Conditional release for Du
Beijing-based video and photojournalist Du Bin (杜斌) yesterday said he has been conditionally released from detention after five weeks in which he was asked about his book on the 1989 Tiananmen Square Massacre and a film he made about labor camp abuses. Du said by telephone that state security officials released him on Monday evening from the Fengtai District detention center and told him that for the next 12 months he is restricted from leaving the city without informing the authorities ahead of time. The authorities were questioning him to learn if the work he did amounted to the crime of “causing a disturbance,” Du said, adding he had not been formally charged.
General’s son charged
The son of People’s Liberation Army General Li Shuangjiang (李雙江) has been charged with rape, Xinhua news agency said, in a case that has sparked public anger over the seemingly privileged lives of elite youths. Li Tianyi (李天一), 17, “is among five suspects who allegedly gang-raped a woman in a hotel” in February, Xinhua said late on Monday, citing a Beijing district prosecutor. The general is dean of the music department for the army’s Academy of Arts, and is known for singing patriotic songs. The public prosecutor’s office only provided the surname of the suspect, but confirmed “the case is the same gang rape case,” Xinhua said. Li Tianyi triggered controversy in 2011 after he and another teen, both driving expensive cars, attacked a couple who reportedly blocked their passage, while the victims’ child looked on. He was sent to a correctional facility for one year.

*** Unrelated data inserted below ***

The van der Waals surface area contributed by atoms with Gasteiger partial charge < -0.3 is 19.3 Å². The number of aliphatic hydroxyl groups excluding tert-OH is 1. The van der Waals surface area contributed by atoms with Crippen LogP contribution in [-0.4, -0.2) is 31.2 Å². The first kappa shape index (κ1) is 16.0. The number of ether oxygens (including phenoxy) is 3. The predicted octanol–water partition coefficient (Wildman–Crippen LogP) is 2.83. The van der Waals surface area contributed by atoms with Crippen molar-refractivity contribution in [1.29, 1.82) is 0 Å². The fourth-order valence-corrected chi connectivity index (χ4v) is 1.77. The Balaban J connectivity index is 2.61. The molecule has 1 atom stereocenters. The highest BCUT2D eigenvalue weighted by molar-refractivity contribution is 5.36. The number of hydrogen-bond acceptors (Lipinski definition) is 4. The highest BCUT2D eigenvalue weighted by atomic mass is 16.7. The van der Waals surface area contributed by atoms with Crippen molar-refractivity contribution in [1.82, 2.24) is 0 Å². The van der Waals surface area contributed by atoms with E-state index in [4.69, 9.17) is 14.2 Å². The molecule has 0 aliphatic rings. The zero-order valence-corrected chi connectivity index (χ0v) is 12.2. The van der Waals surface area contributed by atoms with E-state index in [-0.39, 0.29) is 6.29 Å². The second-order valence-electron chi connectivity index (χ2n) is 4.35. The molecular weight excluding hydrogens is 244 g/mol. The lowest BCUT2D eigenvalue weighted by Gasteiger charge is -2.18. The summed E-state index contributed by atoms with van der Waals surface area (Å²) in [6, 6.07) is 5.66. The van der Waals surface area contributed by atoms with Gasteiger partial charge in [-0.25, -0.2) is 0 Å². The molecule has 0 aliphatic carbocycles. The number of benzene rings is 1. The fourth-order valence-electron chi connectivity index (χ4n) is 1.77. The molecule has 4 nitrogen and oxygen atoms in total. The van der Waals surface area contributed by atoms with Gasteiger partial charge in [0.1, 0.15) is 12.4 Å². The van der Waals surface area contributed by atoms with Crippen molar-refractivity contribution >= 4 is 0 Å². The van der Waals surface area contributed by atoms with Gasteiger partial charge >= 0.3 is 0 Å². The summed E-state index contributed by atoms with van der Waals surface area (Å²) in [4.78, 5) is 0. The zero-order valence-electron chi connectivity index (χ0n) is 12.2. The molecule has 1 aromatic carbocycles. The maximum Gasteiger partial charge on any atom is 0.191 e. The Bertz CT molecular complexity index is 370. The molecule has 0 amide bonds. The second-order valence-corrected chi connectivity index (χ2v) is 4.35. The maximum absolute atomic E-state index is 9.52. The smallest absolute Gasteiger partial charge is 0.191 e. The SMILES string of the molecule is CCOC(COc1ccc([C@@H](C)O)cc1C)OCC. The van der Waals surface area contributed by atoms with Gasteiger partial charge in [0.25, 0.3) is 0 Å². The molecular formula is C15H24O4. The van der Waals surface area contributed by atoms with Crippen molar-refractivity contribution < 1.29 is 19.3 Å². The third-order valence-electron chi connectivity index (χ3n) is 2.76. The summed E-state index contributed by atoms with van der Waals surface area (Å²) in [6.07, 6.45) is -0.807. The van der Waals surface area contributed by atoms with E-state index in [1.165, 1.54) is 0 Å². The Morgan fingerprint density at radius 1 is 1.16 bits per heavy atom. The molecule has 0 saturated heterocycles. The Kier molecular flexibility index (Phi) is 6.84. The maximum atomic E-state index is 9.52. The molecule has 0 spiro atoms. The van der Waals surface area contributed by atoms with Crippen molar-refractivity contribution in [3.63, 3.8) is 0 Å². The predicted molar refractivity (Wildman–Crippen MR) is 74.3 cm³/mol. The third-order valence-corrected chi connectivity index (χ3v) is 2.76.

Warning to fishing boats
The government has banned its trawlers from fishing in waters off the eastern coast of North Korea, due to a dispute over fuel supplies. Pyongyang decided last month that Chinese ships operating legally in its waters had to buy fuel from its suppliers rather than making their own arrangements as in the past, Beijing said late on Monday. “Our fishing boat owners and companies believe this decision by North Korea will affect normal fishing operations and safety, creating risks and dangers,” the government said on its main Web site. Waters to the east of North Korea are also especially risky due to the “complex, changeable situation on the Korean Peninsula” and their proximity to Russia, Japan and South Korea, the government added.
Buses fall into river
Authorities say two passenger buses plunged into a fast-flowing river yesterday when a bridge collapsed after two days of heavy rain in Jiangyou, Sichuan Province. An unknown number of other vehicles and pedestrians were believed to have been crossing the Tongkou River when the bridge fell before noon. Officials said rescue work was under way, but there was no immediate word on casualties. The two-lane Qinglian Bridge was built in 1967 and a replacement span is under construction.
Seth asked for money back
Acclaimed writer Vikram Seth has been asked to return a US$1.7 million advance he was paid by his publisher to write a sequel to his 1993 classic A Suitable Boy, the Mumbai Mirror reported yesterday. The newspaper, quoting Seth’s agent, said the writer was negotiating with publisher Hamish Hamilton following delays in producing the manuscript.